In a 2015 interview with WDRB, Virgil said he was offered a guilty plea that would amount to a slap on the wrist for such a gruesome crime.

Seven years in prison – possibly cut to three or four years with good behavior — but Virgil insisted he was innocent and turned down the deal, taking his case to trial, where he was found guilty and sentenced to 70 years in prison.

At his sentencing, Virgil remained defiant.

“I told them that they had the wrong guy and whoever it was that committed the crime was still out there running around,” Virgil told WDRB News.

He hasn’t budged from that position over the past 30 years, telling the state parole board in three different hearings that he was wrongly convicted, even though admitting guilt and remorse could go a long way towards his release.

For years, he had fought for his release, becoming a jailhouse legal expert for himself and other inmates. His case didn’t get any traction, however, until the Kentucky Innocence Project took him on as a client.

“I had been fighting it for 23 years by myself,” Virgil said. “I was overjoyed to know that someone was finally representing me…Without them, I don’t know what chance I would have.”

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Kentucky may see gun-free school zones become a thing of the past with new Republican bill

Brandon Morse Jan 6, 2017 7:00 pm

Kentucky may see gun-free school zones become a thing of the past with new Republican bill

Statistics show that gun-free zones just do not work. Over seven years, 92% of mass shootings have occurred on gun-free zones, and some of these locations have been schools. It’s an occurrence that some schools, like one elementary school in Texas, are looking to put a stop to by arming themselves with both firearms and the knowledge on how to use them efficiently and tactically. Yet, the problem of gun-free zones in schools remains.

That’s why Rep. Thomas Massie (R-Ky) is looking to put a stop to them in the state of Kentucky by introducing a bill he calls the “Safe Students Act.”

In a press release from his office, Massie explained that he has introduced H.R. 34 because our children are consistently in danger due to gunmen walking into schools unopposed, and murdering innocents.

“Gun-free school zones are ineffective. They make people less safe by inviting criminals into target-rich, no-risk environments,” said Massie. “Gun-free zones prevent law-abiding citizens from protecting themselves, and create vulnerable populations that are targeted by criminals.”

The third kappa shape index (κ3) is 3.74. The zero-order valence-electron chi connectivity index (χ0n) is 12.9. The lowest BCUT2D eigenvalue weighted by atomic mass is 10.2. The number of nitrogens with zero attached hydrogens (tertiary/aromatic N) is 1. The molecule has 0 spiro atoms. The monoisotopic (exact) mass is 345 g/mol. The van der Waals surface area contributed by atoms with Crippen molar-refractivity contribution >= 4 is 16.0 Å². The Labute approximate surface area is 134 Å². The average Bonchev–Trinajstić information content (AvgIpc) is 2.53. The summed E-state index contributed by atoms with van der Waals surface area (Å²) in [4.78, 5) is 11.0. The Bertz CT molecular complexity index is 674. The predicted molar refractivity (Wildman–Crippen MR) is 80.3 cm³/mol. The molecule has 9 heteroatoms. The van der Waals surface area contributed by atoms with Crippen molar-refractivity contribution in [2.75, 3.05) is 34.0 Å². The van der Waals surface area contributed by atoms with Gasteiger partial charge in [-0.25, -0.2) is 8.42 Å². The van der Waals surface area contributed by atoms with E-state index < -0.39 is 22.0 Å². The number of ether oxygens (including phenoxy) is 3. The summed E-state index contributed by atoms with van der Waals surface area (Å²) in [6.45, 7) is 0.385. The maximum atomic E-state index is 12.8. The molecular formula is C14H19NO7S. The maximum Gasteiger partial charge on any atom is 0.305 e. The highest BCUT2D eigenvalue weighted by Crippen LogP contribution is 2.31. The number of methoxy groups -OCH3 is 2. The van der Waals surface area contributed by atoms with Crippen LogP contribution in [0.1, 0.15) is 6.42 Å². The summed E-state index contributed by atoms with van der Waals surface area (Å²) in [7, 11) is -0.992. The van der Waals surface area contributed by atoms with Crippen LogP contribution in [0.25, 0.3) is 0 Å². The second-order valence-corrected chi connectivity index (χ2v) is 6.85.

The Safe Students Act has garnered the support of three major gun organizations: National Association for Gun Rights, Gun Owners of America, and the National Rifle Association…

Cosponsors include: Rep. Louie Gohmert (R-TX), Rep. James Comer (R-KY), Rep. Jody Hice (R-GA), and Rep. Brian Babin (R-TX).

Common sense says that anyone looking to shoot up a place may think twice, or fail miserably, when the intended victims have the capability to shoot back. So does history, as John Lott wrote in National Review in October 2015.

Since at least 1950, all but two public mass shootings in America have taken place where general citizens are banned from carrying guns. In Europe, there have been no exceptions. Every mass public shooting — and there have been plenty of mass shooting in Europe — has occurred in a gun-free zone. In addition, they have had three of the six worst K–12 school shootings, and Europe experienced by far the worst mass public shooting perpetrated by a single individual (Norway in 2011, which from the shooting alone left 67 people dead and 110 wounded).

With these facts in mind, eliminating gun-free zones on schools is a no brainer.

CONTINUE READING…

 

https://www.congress.gov/bill/115th-congress/house-bill/34/text

Kentucky Bill Would Legalize Medical Marijuana, Take Step to Nullify Federal Prohibition

FRANKFORT, Ky. (Dec. 13, 2016) – A Kentucky Senate bill slated for introduction in 2017 would legalize medical marijuana for qualifying patients in the state, effectively nullifying the unconstitutional federal prohibition on the same.

Pre-filed by Sen. Perry B. Clark (D-Louisville), BR409 would “protect patients with debilitating medical conditions, as well as their practitioners and providers, from arrest and prosecution, criminal and other penalties, and property forfeiture, if such patients engage in the medical use of cannabis.” The bill will be considered by the Kentucky State Senate during the 2017 legislative session.